Here a two classic hedging strategies to protect your small business from currency fluctuations
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By Bianca Botes
If you own a business that is exposed to the risk of currency fluctuations, you could implement one of two classic hedging strategies which would serve to mitigate currency exposure emanating from importing or exporting goods abroad which invariably protects the profits generated from the operations of the business.
But first, what is hedging and why is it a strategy you should consider? “Hedging is all about mitigating against currency risk and the financial losses it could trigger,” says Citadel Global director Bianca Botes, a respected expert on foreign exchange and treasury-related matters, including currency fluctuations, exchange control and currency risk.
“Hedging is a risk management strategy employed to offset losses in investments by taking an opposite position in a related asset – ultimately protecting your forex against the inevitable unpredictability of currency fluctuations, but which may come at the cost of reducing your profits.”
Any business that imports, exports, or has foreign subsidiaries faces the threat of currency risk and could benefit from hedging as it ultimately affects profits.
The recent strengthening of the rand against the United States (US) dollar is a case in point. South African businesses exporting goods to the US would have been paid less in rand terms, negatively impacting profits. Conversely, South African businesses importing goods from the US would have benefited from paying less for the goods in dollar terms. The inverse would happen if the rand were to suddenly weaken against the dollar.
TWO CLASSIC HEDGING STRATEGIES TO PROTECT YOU EITHER WAY
“The best way to deal with currency risk is to put a strategy and policy in place to hedge your risk, reduce the impact of currency fluctuations on business profitability and to manage your forex more effectively,” says Botes.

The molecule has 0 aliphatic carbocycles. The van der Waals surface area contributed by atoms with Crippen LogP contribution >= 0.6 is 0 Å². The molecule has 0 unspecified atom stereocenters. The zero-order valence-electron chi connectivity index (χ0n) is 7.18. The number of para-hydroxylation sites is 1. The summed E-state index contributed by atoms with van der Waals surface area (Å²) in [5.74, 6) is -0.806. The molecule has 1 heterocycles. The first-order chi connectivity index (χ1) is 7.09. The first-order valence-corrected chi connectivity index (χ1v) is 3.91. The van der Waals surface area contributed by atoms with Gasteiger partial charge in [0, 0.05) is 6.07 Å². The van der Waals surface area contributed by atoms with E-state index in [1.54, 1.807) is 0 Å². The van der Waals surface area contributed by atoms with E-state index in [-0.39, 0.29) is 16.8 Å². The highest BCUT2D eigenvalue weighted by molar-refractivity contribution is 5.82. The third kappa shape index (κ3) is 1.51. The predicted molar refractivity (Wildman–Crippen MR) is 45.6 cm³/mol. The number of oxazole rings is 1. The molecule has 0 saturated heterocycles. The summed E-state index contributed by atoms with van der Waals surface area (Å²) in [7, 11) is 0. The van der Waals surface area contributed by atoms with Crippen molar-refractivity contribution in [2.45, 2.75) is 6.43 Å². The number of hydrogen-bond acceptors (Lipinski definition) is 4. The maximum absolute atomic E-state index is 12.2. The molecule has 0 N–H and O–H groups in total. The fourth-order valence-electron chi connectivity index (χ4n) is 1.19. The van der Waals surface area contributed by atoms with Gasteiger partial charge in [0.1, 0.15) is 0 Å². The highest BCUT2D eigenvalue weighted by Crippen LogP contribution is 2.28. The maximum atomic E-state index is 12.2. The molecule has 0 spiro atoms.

Businesses with forex exposure can benefit from two classic hedging strategies which utilise derivatives, granted they have firm and ascertainable commitments in place, such as invoices.
STRATEGY 1: OPTIONS
Currency options resemble an insurance policy that serves to protect your business against currency volatility. There are various types of options available, and the type used will depend on the nature of your business, your risk appetite, and your business payment cycle.
Here is an example: To avoid losses, importers purchasing goods in a foreign currency may use “call options”, which provide the option to buy a currency at a set price, or exporters may use “put options” whereby exporters selling goods in exchange for a foreign currency have the option to sell a currency at a set price.
STRATEGY 2: FORWARD CONTRACTS
Forward cover provides businesses with greater certainty on future foreign currency payment obligations by fixing the exchange rate for a payment at a future date. The forward rate is determined using forward points. These are calculated using the difference between the two interest rates of the countries in question and multiplying this by the number of days that the forward cover is booked for.
Here is an example: A South African company wishing to purchase US dollars enters into a forward exchange contract for 76 days. The spot rate is R16.50/$, the US interest rate is 0.25%, and South Africa’s interest rate is 3.75%. The difference in interest rates is therefore 3.75% - 0.25% = 3.5%. Using the 360-day convention, one would multiply the difference in interest rates by 76 days: 3.5% x (76/360) = R0.12* (*rounded for simplicity), then add the forward points to the spot rate to determine the forward rate: R16.50 + R0.12 = R16.62.
WHICH KIND OF HEDGING STRATEGY IS RIGHT FOR MY BUSINESS?
The type of hedging that is most suitable for a particular business depends on factors such as whether the business is buying or selling currency, what the market conditions are, what the business manager’s risk appetite is, and the length of time before a derivative contract expires referred to as the tenor.
Businesses need to consider the risks that currency fluctuations, such as the weakening of the rand, could have on their bottom line and then weigh up the cost of the hedge, with the potential of a negative currency move. An expert forex and treasury advisor would be able to recommend which option would be best for the business while considering the nature of the industry as well as the global marketplace at the time
Bianca Botes is a Director at Citadel Global